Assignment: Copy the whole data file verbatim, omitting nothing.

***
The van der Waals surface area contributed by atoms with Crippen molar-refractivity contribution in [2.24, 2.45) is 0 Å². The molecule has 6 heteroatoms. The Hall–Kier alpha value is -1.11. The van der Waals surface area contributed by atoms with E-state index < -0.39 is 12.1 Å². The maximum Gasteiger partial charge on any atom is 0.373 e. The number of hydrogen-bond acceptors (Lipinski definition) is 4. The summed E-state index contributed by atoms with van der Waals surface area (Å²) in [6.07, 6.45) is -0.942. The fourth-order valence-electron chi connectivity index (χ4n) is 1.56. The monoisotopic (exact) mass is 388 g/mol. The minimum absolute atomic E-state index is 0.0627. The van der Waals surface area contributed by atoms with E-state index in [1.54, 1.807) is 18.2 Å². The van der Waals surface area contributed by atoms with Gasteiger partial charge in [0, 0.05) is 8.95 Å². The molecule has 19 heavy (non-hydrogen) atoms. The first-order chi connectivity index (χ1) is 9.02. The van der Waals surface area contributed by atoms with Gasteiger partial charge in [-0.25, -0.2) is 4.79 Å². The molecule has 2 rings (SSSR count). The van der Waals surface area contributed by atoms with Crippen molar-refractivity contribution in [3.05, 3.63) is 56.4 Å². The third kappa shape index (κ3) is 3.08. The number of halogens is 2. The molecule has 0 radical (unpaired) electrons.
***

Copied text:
The van der Waals surface area contributed by atoms with Crippen molar-refractivity contribution in [2.24, 2.45) is 0 Å². The molecule has 6 heteroatoms. The Hall–Kier alpha value is -1.11. The van der Waals surface area contributed by atoms with E-state index < -0.39 is 12.1 Å². The maximum Gasteiger partial charge on any atom is 0.373 e. The number of hydrogen-bond acceptors (Lipinski definition) is 4. The summed E-state index contributed by atoms with van der Waals surface area (Å²) in [6.07, 6.45) is -0.942. The fourth-order valence-electron chi connectivity index (χ4n) is 1.56. The monoisotopic (exact) mass is 388 g/mol. The minimum absolute atomic E-state index is 0.0627. The van der Waals surface area contributed by atoms with E-state index in [1.54, 1.807) is 18.2 Å². The van der Waals surface area contributed by atoms with Gasteiger partial charge in [0, 0.05) is 8.95 Å². The molecule has 19 heavy (non-hydrogen) atoms. The first-order chi connectivity index (χ1) is 9.02. The van der Waals surface area contributed by atoms with Gasteiger partial charge in [-0.25, -0.2) is 4.79 Å². The molecule has 2 rings (SSSR count). The van der Waals surface area contributed by atoms with Crippen molar-refractivity contribution in [3.05, 3.63) is 56.4 Å². The third kappa shape index (κ3) is 3.08. The number of halogens is 2. The molecule has 0 radical (unpaired) electrons.